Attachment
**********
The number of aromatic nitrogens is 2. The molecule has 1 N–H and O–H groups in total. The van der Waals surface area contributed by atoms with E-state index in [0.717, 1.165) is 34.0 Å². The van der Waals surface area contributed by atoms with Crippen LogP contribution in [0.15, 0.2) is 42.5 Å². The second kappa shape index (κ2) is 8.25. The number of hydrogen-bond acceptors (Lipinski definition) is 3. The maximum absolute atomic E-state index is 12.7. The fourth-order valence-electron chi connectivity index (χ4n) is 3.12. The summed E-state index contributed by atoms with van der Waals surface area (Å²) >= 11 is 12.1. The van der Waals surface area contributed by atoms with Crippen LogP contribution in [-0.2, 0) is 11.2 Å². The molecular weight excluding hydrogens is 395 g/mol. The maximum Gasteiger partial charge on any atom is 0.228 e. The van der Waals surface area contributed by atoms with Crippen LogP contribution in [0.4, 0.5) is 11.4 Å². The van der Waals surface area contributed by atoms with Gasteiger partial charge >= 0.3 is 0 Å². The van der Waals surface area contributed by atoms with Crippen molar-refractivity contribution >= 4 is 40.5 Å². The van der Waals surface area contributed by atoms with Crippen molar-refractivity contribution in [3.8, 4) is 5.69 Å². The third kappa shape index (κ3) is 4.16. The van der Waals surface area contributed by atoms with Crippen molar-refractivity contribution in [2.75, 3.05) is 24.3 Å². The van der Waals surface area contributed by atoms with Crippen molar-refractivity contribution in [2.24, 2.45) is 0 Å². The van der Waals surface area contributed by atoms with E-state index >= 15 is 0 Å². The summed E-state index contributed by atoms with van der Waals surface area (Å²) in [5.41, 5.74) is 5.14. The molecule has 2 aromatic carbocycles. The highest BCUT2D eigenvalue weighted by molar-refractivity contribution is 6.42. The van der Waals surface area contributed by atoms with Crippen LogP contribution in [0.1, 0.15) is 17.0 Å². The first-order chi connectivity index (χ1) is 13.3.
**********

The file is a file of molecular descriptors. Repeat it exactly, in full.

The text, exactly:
The number of aromatic nitrogens is 2. The molecule has 1 N–H and O–H groups in total. The van der Waals surface area contributed by atoms with E-state index in [0.717, 1.165) is 34.0 Å². The van der Waals surface area contributed by atoms with Crippen LogP contribution in [0.15, 0.2) is 42.5 Å². The second kappa shape index (κ2) is 8.25. The number of hydrogen-bond acceptors (Lipinski definition) is 3. The maximum absolute atomic E-state index is 12.7. The fourth-order valence-electron chi connectivity index (χ4n) is 3.12. The summed E-state index contributed by atoms with van der Waals surface area (Å²) >= 11 is 12.1. The van der Waals surface area contributed by atoms with Crippen LogP contribution in [-0.2, 0) is 11.2 Å². The molecular weight excluding hydrogens is 395 g/mol. The maximum Gasteiger partial charge on any atom is 0.228 e. The van der Waals surface area contributed by atoms with Crippen LogP contribution in [0.4, 0.5) is 11.4 Å². The van der Waals surface area contributed by atoms with Gasteiger partial charge >= 0.3 is 0 Å². The van der Waals surface area contributed by atoms with Crippen molar-refractivity contribution >= 4 is 40.5 Å². The van der Waals surface area contributed by atoms with Crippen molar-refractivity contribution in [3.8, 4) is 5.69 Å². The third kappa shape index (κ3) is 4.16. The van der Waals surface area contributed by atoms with Crippen molar-refractivity contribution in [2.75, 3.05) is 24.3 Å². The van der Waals surface area contributed by atoms with Crippen molar-refractivity contribution in [2.24, 2.45) is 0 Å². The van der Waals surface area contributed by atoms with E-state index >= 15 is 0 Å². The summed E-state index contributed by atoms with van der Waals surface area (Å²) in [5.41, 5.74) is 5.14. The molecule has 2 aromatic carbocycles. The highest BCUT2D eigenvalue weighted by molar-refractivity contribution is 6.42. The van der Waals surface area contributed by atoms with Crippen LogP contribution in [0.1, 0.15) is 17.0 Å². The first-order chi connectivity index (χ1) is 13.3.